Should a pastor use and iPad, iPhone, or printed copy of the Bible to minister Scripture to people?

It is safe to say the Reformers never had to tackle this question.  However, it is certainly one we face now and has important implications to the fruitfulness of a pastor’s ministry today.  As this question has forced its way on the scene as a result of our growing technological advances, so have strong opinions on this matter.  Many of these opinions are nothing more than preferences.  And yet, there are still some pastoral issues that need to be considered if we as pastors in this technological age desire to avoid any unnecessary distractions so to be most fruitful and effective.  Here is a basic template for every pastor to consider in determining the kind of means we should use as we seek to minister God’s word to God’s people:

1)  Consider your audience 

The age of your congregation matters a great deal in discerning these issues.  A pastor could sit at the bedside of a sick person and read God’s word from an electronic device and be found to do so with someone under 40 years old much more than someone over the age of 40.  That is not always the case though.  Just because a younger person will probably be more “tech-savy” does not mean reading from an iPod could not also be a distraction for them like it would be for an 80-year-old.

2)  Determine your level of confidence

These decisions need to be made on your confidence level relationally with the person to whom your are ministering.  How well do you know them? How well do they know you and will they understand, even expect you, to whip out a Kindle when you go to read God’s word to them?  I suggest always erring on the side of caution.  If you are visiting an 80-year-old widow who does not own a computer of any kind and still does not know what the internet is (trust me, they still proudly exist) it is probably best to always take a hard copy of God’s word to read with her.  She may think you are trying to pull something over on her if she cannot see “Holy Bible” printed on the front.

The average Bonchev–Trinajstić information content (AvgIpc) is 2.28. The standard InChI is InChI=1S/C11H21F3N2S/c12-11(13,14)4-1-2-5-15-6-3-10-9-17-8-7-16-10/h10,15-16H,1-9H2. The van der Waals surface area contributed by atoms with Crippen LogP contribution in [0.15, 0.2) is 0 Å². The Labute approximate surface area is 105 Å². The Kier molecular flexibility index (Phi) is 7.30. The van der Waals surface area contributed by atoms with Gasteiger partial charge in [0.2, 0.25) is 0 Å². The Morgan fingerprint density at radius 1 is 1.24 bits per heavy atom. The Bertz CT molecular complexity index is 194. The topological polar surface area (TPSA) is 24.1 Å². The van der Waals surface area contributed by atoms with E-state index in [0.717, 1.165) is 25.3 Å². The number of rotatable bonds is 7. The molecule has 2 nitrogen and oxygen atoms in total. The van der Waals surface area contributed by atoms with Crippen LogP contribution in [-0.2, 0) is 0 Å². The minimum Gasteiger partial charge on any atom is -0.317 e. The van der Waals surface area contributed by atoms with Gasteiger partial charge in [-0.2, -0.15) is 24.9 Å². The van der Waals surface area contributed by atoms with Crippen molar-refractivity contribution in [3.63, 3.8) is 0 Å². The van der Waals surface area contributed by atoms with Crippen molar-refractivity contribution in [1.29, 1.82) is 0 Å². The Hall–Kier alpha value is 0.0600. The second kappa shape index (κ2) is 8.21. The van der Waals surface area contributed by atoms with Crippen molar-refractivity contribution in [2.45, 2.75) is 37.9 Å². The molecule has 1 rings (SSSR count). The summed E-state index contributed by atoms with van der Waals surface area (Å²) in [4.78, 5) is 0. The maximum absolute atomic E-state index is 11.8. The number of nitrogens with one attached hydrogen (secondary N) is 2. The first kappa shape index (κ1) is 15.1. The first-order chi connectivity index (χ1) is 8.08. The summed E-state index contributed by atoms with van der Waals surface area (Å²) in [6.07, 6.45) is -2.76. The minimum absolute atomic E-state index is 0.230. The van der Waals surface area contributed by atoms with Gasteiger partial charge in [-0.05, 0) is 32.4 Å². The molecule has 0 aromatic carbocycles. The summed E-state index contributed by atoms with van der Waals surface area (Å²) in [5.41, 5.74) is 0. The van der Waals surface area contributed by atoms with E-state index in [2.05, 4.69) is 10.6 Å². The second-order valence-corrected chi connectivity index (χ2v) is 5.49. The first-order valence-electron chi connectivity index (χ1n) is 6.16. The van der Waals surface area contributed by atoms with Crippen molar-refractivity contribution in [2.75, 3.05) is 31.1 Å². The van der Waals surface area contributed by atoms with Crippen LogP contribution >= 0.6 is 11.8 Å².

3)  Know your surroundings

Making this decision is not just based on the engagement of the person, but the places you minister where others might be around.  I think hospitals, funeral homes, and similar traditional settings where many different kinds of people with different backgrounds and ages will be involved present needs to be properly evaluated.  Pastors need to realize some might interpret your gadget your brought that “acts as a Bible replacement” as a distraction.  Think of unbelievers in the room who may be wondering what are you reading.  “You could be reading anything from that thing.  How do I know it is the Bible?”  On the other hand, your small group Bible study with your crew of college students where everybody is reading off a Kindle or iPod…a physical Bible might look even strange to them.

4)  Guard from legalism

As many pastors possess their own “soap boxes” on this matter, each of us need to guard from being legalistic about this issue.  God’s word is no less God’s word in printed form inside a really snazzy colored cover with a giant cross on the front, or on the really tiny print on your smart phone.  Let’s keep this from becoming the next “King James only” controversy and just call it what it is: a preference.  As long it is a credible translation of the Bible and a credible, untampered printed or electronic copy of that translation (of which there are many)…it is God’s word.  Don’t make more of an issue of this than it should be.

5)  Trust the source 

Our effectiveness to minister to our people ultimately has nothing to do with the means from which we read it, as long as it is the inerrant, infallible, powerful Word of the living God.  God, by his Spirit and through his living and active word, is what changes and effects people.  Minister that word and do not rely much at all on the “mechanics” of what you read from, but do so in a discerning way that avoids any distractions from God doing what he does through his word in the lives of his people when his shepherds faithfully bring it to bear on souls.